It started with hair clippings and a Q-tip of saliva, mailed from a military prison in Fort Leavenworth, Kansas. Now it’s a show at the Fridman Gallerythat opens on Aug. 2.
The artist Heather Dewey-Hagborg and Chelsea Manning, who was imprisoned for seven years for leaking government files to WikiLeaks, are to have a collaborative show called “A Becoming Resemblance.”
The show will display 3D portraits that resemble masks, which Ms. Dewey-Hagborg produced from the DNA on the swabs Ms. Manning mailed to her from prison. Ms. Dewey-Hagborg has created work from genetic material in the past and, in this case, 3D-printed 30 computer-generated renderings of a variety of faces that could be derived from Ms. Manning’s DNA samples.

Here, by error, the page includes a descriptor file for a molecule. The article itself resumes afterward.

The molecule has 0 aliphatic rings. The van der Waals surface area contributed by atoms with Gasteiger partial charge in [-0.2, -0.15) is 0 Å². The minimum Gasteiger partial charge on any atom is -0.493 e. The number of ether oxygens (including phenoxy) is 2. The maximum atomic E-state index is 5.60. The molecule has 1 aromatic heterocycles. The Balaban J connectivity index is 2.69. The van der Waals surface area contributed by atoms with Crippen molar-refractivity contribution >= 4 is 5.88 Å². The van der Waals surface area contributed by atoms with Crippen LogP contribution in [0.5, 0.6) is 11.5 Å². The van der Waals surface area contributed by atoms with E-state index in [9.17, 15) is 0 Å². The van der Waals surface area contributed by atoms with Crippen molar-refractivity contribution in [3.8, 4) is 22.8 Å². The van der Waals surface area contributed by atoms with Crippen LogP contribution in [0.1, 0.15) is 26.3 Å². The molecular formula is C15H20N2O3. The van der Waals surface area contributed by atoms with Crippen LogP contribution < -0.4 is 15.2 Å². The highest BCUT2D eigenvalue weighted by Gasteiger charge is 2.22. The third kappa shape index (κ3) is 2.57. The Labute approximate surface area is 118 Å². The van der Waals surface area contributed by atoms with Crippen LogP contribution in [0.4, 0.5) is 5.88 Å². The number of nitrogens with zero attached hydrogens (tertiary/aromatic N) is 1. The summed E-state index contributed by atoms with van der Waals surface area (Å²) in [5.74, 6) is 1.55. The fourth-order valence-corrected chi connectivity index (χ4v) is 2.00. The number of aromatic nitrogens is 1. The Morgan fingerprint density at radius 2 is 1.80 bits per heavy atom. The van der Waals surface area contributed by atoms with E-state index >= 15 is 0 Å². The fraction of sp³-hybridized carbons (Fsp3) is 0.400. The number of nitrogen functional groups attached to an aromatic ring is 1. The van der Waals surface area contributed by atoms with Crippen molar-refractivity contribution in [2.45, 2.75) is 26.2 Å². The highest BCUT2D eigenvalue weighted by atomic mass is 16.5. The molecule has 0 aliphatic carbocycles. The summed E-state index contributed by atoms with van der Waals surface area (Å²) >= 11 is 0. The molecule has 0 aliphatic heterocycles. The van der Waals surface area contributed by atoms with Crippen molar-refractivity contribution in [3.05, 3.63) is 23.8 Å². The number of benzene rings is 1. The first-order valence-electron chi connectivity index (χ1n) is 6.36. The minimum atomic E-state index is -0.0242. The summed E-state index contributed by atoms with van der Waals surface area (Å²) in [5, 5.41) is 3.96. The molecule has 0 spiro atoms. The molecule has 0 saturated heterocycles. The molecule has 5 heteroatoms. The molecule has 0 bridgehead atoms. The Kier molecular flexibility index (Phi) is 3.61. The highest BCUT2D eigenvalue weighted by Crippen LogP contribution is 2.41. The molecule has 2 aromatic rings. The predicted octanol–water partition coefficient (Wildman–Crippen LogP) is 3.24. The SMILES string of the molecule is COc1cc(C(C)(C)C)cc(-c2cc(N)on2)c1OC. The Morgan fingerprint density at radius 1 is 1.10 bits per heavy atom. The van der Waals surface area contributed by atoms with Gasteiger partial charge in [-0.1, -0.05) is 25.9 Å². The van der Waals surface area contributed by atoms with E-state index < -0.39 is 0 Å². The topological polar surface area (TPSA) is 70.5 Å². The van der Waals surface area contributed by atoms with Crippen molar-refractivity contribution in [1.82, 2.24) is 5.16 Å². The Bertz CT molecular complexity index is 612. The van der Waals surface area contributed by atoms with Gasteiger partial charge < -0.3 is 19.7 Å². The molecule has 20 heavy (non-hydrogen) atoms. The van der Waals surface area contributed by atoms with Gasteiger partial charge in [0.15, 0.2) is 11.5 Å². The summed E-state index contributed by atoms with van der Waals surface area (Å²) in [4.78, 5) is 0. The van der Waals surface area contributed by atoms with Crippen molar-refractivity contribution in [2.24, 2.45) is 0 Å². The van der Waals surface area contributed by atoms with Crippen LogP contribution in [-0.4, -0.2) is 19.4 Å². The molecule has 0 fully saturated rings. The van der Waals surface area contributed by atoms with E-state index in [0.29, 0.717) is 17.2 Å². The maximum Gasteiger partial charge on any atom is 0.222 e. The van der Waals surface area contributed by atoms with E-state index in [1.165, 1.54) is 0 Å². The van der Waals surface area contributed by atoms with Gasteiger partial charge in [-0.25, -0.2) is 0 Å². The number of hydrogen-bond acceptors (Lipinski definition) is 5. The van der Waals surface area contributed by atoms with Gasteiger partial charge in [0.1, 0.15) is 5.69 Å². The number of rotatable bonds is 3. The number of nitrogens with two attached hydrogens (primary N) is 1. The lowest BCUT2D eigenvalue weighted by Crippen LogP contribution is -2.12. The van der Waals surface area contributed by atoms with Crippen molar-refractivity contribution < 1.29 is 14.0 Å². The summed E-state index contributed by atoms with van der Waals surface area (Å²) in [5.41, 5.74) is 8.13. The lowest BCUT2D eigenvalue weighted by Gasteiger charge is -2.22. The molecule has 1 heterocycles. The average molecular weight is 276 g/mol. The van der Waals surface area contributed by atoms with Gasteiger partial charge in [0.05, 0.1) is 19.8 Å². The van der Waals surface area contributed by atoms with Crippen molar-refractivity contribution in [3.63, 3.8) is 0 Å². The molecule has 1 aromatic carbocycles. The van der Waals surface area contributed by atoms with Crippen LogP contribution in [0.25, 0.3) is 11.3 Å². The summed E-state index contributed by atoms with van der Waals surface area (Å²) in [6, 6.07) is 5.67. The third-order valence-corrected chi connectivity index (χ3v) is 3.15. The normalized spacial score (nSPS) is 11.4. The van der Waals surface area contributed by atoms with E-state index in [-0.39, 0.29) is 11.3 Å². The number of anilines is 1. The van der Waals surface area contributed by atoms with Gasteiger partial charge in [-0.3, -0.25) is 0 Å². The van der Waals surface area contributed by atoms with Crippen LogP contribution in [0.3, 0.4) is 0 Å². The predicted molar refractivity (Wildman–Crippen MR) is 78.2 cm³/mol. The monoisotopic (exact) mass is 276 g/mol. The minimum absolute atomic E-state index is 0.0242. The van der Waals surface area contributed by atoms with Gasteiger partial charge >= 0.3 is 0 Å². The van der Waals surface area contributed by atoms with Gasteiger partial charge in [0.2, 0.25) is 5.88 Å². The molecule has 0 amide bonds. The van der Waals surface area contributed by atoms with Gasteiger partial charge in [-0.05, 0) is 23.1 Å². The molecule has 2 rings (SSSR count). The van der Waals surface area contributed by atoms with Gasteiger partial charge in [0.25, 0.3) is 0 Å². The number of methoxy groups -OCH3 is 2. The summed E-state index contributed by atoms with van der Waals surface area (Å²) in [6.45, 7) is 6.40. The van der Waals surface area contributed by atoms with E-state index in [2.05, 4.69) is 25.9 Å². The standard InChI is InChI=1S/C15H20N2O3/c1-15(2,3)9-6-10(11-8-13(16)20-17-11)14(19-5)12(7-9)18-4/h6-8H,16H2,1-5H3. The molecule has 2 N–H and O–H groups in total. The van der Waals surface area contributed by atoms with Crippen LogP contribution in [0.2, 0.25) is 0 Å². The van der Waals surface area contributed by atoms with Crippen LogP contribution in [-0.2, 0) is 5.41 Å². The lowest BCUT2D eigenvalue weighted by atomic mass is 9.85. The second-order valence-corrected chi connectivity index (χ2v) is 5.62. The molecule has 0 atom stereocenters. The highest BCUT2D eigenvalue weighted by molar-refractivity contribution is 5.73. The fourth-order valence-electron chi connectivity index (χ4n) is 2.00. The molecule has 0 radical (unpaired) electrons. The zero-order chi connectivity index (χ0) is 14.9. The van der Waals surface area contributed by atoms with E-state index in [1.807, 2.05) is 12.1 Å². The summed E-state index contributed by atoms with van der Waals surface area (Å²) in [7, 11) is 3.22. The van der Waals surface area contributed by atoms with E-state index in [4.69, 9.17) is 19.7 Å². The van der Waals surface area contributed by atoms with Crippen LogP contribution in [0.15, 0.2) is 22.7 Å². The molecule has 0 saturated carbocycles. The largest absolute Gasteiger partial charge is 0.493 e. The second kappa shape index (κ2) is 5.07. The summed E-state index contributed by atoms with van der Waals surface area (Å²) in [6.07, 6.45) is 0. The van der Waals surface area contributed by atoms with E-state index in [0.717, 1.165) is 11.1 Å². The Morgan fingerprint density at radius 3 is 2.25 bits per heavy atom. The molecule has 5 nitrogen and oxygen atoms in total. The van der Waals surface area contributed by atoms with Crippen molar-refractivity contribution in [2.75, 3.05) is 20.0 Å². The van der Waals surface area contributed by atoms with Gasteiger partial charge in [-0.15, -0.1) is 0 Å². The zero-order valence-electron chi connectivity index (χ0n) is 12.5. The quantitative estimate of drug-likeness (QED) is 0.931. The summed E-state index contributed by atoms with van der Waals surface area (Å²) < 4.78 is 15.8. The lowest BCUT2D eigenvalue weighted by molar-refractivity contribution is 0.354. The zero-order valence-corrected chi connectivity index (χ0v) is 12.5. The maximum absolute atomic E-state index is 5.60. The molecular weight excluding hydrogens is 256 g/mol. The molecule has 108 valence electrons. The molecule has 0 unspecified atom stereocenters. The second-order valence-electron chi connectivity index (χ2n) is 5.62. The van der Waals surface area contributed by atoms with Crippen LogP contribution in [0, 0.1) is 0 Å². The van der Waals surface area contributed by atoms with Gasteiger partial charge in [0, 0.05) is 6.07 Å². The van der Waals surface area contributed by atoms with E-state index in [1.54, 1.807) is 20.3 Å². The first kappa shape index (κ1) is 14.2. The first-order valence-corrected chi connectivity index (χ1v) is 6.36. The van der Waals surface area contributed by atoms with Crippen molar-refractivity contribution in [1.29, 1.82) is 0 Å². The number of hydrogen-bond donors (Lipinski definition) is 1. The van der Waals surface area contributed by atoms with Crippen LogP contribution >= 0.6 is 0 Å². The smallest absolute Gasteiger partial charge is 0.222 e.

Ms. Manning, who underwent gender transition surgery while incarcerated, was released in May after former President Barack Obama commuted most of the remainder of her sentence.
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The 3D-printed portraits, titled “Probably Chelsea,” will hang on fishing line from a dropped ceiling in the center of the gallery. The gallery’s director, Iliya Fridman, said, “The ‘Probably Chelseas’ will be in a lot of different places on the gender and race spectrum. It really demonstrates that there are so many elements of DNA that are common to humans.”
The show isn’t supposed to be about WikiLeaks, Mr. Fridman said, but sometimes the political parallel is too powerful to resist. “A super-powerful dynamic happening here is that the freedom one could gain by defining one’s own DNA in a variety of ways is really metaphorical to the freedom the entire country could gain from releasing secret data,” Mr. Fridman said.
Mr. Fridman said the show would also feature images from a graphic short story illustrated by Shoili Kanungo, “Suppressed Images,” that recounts the collaboration between Ms. Manning and Ms. Dewey-Hagborg. The story ends with an image of Ms. Manning going to a gallery after her release.